- There are two main players, Soetheby’s and Christie’s. At the time of writing this article, Soetheby’s prices were lower than Christie’s. Sotheby’s charges 20% on the first $100,000 in sale value and 12% on the sale value that exceeds $100,000. You’ll want to double-check the terms that an auction house sets for your items.
- You’ll have to locate your local auction house. The fees are generally between 20%-50% of the sale price but check with you local house for actual pricing.
- The main player in the online consignment industry is TheRealReal. It charges between 15% and 60% of the item’s sale price. It’s a big range, but the charge depends on the item and its value.
- You’ll have to locate a local consignment store. Consignment stores generally charge between 10% and 60% of the item’s sales price.
Because prices vary through all of these channels, you’ll want to call around to get quotes on what you want to sell. You’ll also want to inquire about how often these channels sell merchandise similar to the one that you’re proposing to sell—you want to choose a seller that is familiar with selling the item that you have.
Don’t be afraid to explore other channels as well. You want to find a marketplace that best suits your listing. For instance, if you have a motorcycle to sell, consider selling it on a website that specializes in selling used bikes, such as Cycle Trader. Do you have a used car? Try selling it through Autotrader.
These fees are absurd. If that’s what you’re thinking after you’ve called the auction houses and the consignment shops, then consider using Ebay and Craigslist to sell your merchandise, especially if they are everyday items. You may pay a lower price to sell them through either of these sites, and possibly nothing at all. However, we would not advise that you use these sites for substantial transactions for a couple of reasons: (1) buyers may be reluctant to bid on your item because they may not trust you; and (2) you could be scammed. Ebay and Craigslist are a great way to sell run-of-the-mill merchandise because the money at risk is very low.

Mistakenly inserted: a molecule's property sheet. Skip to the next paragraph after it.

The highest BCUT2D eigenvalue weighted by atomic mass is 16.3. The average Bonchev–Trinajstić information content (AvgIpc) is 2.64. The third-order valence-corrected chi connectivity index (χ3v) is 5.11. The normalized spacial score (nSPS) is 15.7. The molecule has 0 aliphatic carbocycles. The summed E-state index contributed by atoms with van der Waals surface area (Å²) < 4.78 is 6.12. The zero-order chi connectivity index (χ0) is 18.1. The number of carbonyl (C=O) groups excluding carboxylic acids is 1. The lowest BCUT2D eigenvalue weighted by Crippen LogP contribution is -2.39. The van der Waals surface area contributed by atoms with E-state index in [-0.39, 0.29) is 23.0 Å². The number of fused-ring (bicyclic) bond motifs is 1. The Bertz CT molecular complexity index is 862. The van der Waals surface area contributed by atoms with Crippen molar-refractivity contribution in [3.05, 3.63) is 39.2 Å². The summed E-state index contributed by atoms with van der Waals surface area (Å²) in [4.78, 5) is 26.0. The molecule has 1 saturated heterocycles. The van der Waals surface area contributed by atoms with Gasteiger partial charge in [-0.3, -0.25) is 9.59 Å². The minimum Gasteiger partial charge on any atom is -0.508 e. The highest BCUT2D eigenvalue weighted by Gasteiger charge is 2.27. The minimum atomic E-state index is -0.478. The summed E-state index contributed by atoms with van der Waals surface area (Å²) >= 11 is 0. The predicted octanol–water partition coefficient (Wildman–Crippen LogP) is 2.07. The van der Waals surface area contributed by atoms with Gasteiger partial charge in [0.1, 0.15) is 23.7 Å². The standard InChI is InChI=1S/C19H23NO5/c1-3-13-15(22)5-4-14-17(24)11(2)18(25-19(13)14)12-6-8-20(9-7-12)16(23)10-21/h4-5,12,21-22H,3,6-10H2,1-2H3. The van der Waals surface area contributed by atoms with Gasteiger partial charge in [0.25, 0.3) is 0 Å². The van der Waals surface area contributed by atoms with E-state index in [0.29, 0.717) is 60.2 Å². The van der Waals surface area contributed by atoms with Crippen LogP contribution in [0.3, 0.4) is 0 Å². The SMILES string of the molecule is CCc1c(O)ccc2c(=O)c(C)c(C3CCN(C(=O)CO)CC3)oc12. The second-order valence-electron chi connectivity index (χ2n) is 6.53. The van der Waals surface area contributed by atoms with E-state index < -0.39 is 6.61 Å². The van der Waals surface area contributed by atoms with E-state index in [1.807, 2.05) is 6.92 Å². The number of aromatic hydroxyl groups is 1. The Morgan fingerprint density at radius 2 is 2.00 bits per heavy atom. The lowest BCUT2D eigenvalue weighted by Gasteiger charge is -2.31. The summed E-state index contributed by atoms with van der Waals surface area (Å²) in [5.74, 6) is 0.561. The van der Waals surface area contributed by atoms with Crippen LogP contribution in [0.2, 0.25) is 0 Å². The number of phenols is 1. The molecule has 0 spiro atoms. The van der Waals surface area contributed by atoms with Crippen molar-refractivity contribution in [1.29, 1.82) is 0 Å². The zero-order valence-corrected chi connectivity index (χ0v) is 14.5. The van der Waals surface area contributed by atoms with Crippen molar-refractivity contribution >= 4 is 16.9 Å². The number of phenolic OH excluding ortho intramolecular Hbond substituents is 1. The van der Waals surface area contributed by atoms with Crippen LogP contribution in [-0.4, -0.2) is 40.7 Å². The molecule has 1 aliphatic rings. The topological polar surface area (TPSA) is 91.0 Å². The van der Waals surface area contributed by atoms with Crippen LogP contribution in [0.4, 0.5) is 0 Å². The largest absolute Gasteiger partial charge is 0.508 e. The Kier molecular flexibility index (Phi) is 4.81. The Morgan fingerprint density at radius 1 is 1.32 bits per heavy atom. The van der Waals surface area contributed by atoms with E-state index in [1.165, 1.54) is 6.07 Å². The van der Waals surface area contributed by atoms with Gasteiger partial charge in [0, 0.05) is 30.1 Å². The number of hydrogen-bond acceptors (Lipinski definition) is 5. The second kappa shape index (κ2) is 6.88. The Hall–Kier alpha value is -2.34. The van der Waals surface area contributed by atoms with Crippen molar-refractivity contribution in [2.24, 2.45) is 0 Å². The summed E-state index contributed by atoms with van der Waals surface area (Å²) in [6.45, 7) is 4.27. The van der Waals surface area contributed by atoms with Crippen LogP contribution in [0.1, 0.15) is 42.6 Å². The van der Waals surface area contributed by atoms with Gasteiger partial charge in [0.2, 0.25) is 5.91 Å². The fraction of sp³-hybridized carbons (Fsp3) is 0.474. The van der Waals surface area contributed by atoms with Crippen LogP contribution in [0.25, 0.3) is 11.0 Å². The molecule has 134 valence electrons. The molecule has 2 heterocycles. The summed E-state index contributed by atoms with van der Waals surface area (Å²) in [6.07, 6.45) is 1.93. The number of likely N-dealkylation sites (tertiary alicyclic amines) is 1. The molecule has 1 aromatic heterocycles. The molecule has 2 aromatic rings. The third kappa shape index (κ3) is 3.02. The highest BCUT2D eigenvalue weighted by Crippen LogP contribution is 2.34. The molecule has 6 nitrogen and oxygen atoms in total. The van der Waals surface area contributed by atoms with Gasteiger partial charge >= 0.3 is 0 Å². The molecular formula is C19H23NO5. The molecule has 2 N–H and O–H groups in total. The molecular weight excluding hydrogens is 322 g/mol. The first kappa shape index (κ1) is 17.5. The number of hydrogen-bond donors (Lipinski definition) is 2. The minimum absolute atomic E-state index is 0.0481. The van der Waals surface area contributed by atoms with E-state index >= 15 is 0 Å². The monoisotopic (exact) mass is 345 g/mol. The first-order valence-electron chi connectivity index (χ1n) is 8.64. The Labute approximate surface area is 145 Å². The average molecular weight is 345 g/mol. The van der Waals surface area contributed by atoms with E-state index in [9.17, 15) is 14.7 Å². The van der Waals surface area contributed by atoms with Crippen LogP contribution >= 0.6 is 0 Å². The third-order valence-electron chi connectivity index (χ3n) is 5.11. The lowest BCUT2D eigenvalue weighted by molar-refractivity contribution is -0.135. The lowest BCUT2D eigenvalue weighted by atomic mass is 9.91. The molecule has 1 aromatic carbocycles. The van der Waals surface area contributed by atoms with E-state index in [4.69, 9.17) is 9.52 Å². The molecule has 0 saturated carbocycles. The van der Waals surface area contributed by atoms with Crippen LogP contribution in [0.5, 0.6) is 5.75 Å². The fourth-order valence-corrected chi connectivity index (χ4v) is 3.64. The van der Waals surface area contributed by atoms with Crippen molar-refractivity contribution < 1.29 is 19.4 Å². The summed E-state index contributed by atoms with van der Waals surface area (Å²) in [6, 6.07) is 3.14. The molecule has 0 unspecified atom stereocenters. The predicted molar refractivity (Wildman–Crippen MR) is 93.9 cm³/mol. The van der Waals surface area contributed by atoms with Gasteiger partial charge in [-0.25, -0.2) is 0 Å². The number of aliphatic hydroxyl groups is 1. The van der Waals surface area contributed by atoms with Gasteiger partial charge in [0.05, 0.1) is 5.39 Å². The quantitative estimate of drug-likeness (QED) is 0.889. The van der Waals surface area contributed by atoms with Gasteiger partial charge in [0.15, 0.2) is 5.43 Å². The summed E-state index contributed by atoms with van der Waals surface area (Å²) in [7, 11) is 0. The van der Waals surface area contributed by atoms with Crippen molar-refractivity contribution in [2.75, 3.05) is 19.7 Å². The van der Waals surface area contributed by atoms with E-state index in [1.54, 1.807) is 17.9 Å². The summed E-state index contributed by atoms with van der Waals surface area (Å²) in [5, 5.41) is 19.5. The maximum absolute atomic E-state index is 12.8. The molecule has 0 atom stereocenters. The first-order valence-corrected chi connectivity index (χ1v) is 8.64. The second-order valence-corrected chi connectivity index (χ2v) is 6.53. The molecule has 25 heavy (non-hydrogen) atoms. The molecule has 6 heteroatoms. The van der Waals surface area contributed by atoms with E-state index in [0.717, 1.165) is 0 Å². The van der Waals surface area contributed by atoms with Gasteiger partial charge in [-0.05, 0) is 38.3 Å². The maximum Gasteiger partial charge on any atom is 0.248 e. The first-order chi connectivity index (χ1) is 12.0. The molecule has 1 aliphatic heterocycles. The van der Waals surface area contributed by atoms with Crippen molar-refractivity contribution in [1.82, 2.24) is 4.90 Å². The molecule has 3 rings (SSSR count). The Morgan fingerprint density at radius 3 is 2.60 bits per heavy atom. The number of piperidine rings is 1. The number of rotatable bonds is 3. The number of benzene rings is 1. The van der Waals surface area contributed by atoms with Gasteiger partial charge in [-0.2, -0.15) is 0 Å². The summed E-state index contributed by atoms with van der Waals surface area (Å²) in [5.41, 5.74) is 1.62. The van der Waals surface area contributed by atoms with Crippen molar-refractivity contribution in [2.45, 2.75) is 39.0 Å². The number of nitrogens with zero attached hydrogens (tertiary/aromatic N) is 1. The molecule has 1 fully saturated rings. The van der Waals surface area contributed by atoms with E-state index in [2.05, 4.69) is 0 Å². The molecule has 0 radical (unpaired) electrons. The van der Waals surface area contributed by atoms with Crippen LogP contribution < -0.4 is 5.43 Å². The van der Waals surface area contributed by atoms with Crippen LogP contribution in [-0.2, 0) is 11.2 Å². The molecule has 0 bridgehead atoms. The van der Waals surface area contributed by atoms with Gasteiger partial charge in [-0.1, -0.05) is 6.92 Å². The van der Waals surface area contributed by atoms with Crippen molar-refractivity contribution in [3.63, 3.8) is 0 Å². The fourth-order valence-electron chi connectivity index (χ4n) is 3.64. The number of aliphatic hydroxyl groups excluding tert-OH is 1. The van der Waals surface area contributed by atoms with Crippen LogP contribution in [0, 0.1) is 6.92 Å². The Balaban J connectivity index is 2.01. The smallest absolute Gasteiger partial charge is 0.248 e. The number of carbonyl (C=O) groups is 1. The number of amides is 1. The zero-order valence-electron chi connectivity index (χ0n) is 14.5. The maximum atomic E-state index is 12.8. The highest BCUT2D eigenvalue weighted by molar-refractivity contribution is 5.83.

Once you’ve sold all the items you’d like through auction sites or consignment shops, consider hosting an estate sale. For an overview of what to do from here, reference our last post Clearing the Contents of a House Quickly.
If you’re hesitant to pay the fees of an estate seller, you may want to host an estate sale or yard sale on your own. Afterwards, call a junk removal service or take whatever’s left to a thrift store first, then to a recycle center, and lastly to a dump. If you do all that yourself, you’ll deserve a pat on the back.
Adjusting to life in a retirement home can be tough – it involves big changes, like leaving behind a home and all the memories it contains, as well as the feeling of losing a measure of freedom. Psychologists say that even positive changes can be as hard to adapt to as negative ones are, but you can help your loved one make a smooth transition.
Preparing Your Loved One – and Yourself – for a Move to a Retirement Home